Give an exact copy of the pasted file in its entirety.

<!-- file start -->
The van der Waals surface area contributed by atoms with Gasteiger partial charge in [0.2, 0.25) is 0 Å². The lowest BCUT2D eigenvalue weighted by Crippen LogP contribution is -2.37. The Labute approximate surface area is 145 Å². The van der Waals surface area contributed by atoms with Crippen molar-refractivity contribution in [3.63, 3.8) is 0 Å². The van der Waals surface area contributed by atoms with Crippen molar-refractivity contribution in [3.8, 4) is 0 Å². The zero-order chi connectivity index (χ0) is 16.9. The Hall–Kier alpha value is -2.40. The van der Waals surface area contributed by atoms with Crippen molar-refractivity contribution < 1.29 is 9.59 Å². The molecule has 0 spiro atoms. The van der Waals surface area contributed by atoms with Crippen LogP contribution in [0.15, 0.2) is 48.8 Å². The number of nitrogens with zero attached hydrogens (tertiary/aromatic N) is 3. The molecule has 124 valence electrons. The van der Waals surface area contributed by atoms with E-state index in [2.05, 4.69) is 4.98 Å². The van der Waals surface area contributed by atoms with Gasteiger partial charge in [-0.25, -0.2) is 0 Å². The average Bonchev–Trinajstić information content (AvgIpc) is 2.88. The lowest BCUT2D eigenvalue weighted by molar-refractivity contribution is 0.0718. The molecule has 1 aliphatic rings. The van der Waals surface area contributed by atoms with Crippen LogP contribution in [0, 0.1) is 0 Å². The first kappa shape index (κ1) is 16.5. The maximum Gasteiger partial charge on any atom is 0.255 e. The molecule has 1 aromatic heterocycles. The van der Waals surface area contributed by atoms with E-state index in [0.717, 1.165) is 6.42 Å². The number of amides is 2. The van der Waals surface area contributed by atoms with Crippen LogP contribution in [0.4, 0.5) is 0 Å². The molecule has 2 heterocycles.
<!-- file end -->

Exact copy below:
The van der Waals surface area contributed by atoms with Gasteiger partial charge in [0.2, 0.25) is 0 Å². The lowest BCUT2D eigenvalue weighted by Crippen LogP contribution is -2.37. The Labute approximate surface area is 145 Å². The van der Waals surface area contributed by atoms with Crippen molar-refractivity contribution in [3.63, 3.8) is 0 Å². The van der Waals surface area contributed by atoms with Crippen molar-refractivity contribution in [3.8, 4) is 0 Å². The zero-order chi connectivity index (χ0) is 16.9. The Hall–Kier alpha value is -2.40. The van der Waals surface area contributed by atoms with Crippen molar-refractivity contribution < 1.29 is 9.59 Å². The molecule has 0 spiro atoms. The van der Waals surface area contributed by atoms with Crippen LogP contribution in [0.15, 0.2) is 48.8 Å². The number of nitrogens with zero attached hydrogens (tertiary/aromatic N) is 3. The molecule has 124 valence electrons. The van der Waals surface area contributed by atoms with E-state index in [2.05, 4.69) is 4.98 Å². The van der Waals surface area contributed by atoms with Gasteiger partial charge in [-0.25, -0.2) is 0 Å². The average Bonchev–Trinajstić information content (AvgIpc) is 2.88. The lowest BCUT2D eigenvalue weighted by molar-refractivity contribution is 0.0718. The molecule has 1 aliphatic rings. The van der Waals surface area contributed by atoms with Crippen LogP contribution in [0, 0.1) is 0 Å². The first kappa shape index (κ1) is 16.5. The maximum Gasteiger partial charge on any atom is 0.255 e. The molecule has 1 aromatic heterocycles. The van der Waals surface area contributed by atoms with E-state index in [0.717, 1.165) is 6.42 Å². The number of amides is 2. The van der Waals surface area contributed by atoms with Crippen LogP contribution in [0.4, 0.5) is 0 Å². The molecule has 2 heterocycles.